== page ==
Most quality management systems (QMS) which integrate software development are based on a single software development method. This particular method is enforced on all projects. The resulting QMS has to fulfil the ISO 9000 standards [13] and enables the control of the projects and the improvement of the development process, supporting it with all necessary guidelines and providing one terminology for the whole company. However, using only one specific method is not necessarily the best solution for a company with very heterogeneous projects and products. Requirements of customers, existing experience and training in the teams, projects still using structured methods and newer ones using object-oriented methods, adaptation of methods for special circumstances, and evolving modelling techniques, all of these factors call for the coexistence of different modelling methods within one company. If a QMS is based on only a single method, many projects might run outside the quality management regulations, unless the QMS excludes the details of the software development process.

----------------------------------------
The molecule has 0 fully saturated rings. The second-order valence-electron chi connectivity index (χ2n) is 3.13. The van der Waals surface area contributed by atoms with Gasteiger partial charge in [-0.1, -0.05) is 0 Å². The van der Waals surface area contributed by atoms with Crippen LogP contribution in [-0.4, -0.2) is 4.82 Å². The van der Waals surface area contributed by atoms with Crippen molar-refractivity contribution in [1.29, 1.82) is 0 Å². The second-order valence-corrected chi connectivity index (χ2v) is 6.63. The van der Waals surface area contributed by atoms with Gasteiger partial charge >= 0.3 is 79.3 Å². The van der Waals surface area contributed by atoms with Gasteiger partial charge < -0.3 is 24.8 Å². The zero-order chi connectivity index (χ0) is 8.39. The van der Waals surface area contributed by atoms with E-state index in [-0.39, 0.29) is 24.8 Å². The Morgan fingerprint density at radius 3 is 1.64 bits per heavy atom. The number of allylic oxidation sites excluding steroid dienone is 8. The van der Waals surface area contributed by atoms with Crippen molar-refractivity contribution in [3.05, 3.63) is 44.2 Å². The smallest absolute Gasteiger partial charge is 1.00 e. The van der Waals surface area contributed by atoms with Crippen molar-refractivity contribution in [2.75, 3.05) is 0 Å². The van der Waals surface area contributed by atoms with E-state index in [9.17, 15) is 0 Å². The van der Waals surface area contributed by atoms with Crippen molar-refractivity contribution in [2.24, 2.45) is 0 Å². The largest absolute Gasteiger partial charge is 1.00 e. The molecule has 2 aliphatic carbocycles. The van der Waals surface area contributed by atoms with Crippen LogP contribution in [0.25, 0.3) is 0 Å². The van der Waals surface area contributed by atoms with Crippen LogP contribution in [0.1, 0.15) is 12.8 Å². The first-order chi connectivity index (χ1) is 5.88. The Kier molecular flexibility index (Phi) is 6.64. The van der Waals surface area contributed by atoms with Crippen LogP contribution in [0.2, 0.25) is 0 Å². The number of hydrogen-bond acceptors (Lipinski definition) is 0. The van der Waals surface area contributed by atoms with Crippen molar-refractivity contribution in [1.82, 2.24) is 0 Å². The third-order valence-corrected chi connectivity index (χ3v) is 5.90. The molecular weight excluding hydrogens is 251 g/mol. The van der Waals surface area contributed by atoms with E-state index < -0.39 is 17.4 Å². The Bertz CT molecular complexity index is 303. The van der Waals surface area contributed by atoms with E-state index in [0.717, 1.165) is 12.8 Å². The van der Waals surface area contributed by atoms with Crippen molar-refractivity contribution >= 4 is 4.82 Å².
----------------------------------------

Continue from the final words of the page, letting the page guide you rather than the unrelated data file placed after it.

This problem can be overcome by the use of model architectures and model architecture frames. A model architecture describes the models that are developed within one specific method or project. All the different model architectures are derived from the generic model architecture frame. Such a frame, and not just one specific method, becomes the basis for the company wide regulations.

This paper describes reasons for having multiple methods and life cycle models within one QMS, explains the basic concepts of defining a QMS using model architectures and model architecture frames, and shows how this approach may be applied in a project.